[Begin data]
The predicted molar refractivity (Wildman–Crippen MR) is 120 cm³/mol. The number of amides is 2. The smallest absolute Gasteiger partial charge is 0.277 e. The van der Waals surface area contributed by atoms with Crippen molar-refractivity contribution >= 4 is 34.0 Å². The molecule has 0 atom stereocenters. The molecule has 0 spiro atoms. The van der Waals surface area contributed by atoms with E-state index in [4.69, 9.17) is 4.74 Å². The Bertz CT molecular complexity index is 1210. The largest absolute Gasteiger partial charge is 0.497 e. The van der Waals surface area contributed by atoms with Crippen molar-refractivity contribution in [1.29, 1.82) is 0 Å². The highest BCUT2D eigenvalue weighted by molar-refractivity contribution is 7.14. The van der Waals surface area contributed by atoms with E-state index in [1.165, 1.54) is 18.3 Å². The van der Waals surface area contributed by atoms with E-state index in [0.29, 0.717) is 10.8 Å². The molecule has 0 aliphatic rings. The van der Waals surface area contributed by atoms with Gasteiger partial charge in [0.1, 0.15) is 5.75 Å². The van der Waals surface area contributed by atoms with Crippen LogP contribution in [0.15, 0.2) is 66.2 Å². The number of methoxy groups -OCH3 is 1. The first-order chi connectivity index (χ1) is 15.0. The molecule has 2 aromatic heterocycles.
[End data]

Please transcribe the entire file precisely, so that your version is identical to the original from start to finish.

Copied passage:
The predicted molar refractivity (Wildman–Crippen MR) is 120 cm³/mol. The number of amides is 2. The smallest absolute Gasteiger partial charge is 0.277 e. The van der Waals surface area contributed by atoms with Crippen molar-refractivity contribution >= 4 is 34.0 Å². The molecule has 0 atom stereocenters. The molecule has 0 spiro atoms. The van der Waals surface area contributed by atoms with E-state index in [4.69, 9.17) is 4.74 Å². The Bertz CT molecular complexity index is 1210. The largest absolute Gasteiger partial charge is 0.497 e. The van der Waals surface area contributed by atoms with Crippen molar-refractivity contribution in [1.29, 1.82) is 0 Å². The highest BCUT2D eigenvalue weighted by molar-refractivity contribution is 7.14. The van der Waals surface area contributed by atoms with E-state index in [1.165, 1.54) is 18.3 Å². The van der Waals surface area contributed by atoms with E-state index in [0.29, 0.717) is 10.8 Å². The molecule has 0 aliphatic rings. The van der Waals surface area contributed by atoms with Gasteiger partial charge in [0.1, 0.15) is 5.75 Å². The van der Waals surface area contributed by atoms with Crippen LogP contribution in [0.15, 0.2) is 66.2 Å². The number of methoxy groups -OCH3 is 1. The first-order chi connectivity index (χ1) is 15.0. The molecule has 2 aromatic heterocycles.